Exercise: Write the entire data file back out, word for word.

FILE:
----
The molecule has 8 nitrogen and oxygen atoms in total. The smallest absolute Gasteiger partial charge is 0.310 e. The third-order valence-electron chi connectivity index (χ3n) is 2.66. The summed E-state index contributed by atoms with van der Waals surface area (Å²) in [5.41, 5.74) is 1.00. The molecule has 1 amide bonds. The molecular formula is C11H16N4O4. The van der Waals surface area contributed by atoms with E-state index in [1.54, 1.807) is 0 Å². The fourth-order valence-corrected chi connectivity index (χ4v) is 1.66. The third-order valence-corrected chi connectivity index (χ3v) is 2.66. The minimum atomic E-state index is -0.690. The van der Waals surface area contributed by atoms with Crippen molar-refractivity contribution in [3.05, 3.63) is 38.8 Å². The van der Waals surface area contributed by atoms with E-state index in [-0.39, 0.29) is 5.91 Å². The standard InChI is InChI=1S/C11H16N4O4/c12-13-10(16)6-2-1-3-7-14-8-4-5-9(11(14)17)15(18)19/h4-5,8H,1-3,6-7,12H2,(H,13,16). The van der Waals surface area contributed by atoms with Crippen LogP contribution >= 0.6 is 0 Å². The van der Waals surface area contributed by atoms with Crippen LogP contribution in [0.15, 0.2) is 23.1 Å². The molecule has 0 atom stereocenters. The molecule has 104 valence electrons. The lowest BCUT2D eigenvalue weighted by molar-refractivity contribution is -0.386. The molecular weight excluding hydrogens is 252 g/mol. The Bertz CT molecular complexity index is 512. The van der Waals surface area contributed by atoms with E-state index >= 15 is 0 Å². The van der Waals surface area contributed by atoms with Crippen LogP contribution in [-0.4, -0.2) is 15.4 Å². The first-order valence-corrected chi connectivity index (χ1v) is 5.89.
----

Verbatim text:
The molecule has 8 nitrogen and oxygen atoms in total. The smallest absolute Gasteiger partial charge is 0.310 e. The third-order valence-electron chi connectivity index (χ3n) is 2.66. The summed E-state index contributed by atoms with van der Waals surface area (Å²) in [5.41, 5.74) is 1.00. The molecule has 1 amide bonds. The molecular formula is C11H16N4O4. The van der Waals surface area contributed by atoms with E-state index in [1.54, 1.807) is 0 Å². The fourth-order valence-corrected chi connectivity index (χ4v) is 1.66. The third-order valence-corrected chi connectivity index (χ3v) is 2.66. The minimum atomic E-state index is -0.690. The van der Waals surface area contributed by atoms with Crippen molar-refractivity contribution in [3.05, 3.63) is 38.8 Å². The van der Waals surface area contributed by atoms with E-state index in [-0.39, 0.29) is 5.91 Å². The standard InChI is InChI=1S/C11H16N4O4/c12-13-10(16)6-2-1-3-7-14-8-4-5-9(11(14)17)15(18)19/h4-5,8H,1-3,6-7,12H2,(H,13,16). The van der Waals surface area contributed by atoms with Crippen LogP contribution >= 0.6 is 0 Å². The van der Waals surface area contributed by atoms with Crippen LogP contribution in [0.15, 0.2) is 23.1 Å². The molecule has 0 atom stereocenters. The molecule has 104 valence electrons. The lowest BCUT2D eigenvalue weighted by molar-refractivity contribution is -0.386. The molecular weight excluding hydrogens is 252 g/mol. The Bertz CT molecular complexity index is 512. The van der Waals surface area contributed by atoms with E-state index >= 15 is 0 Å². The van der Waals surface area contributed by atoms with Crippen LogP contribution in [-0.4, -0.2) is 15.4 Å². The first-order valence-corrected chi connectivity index (χ1v) is 5.89.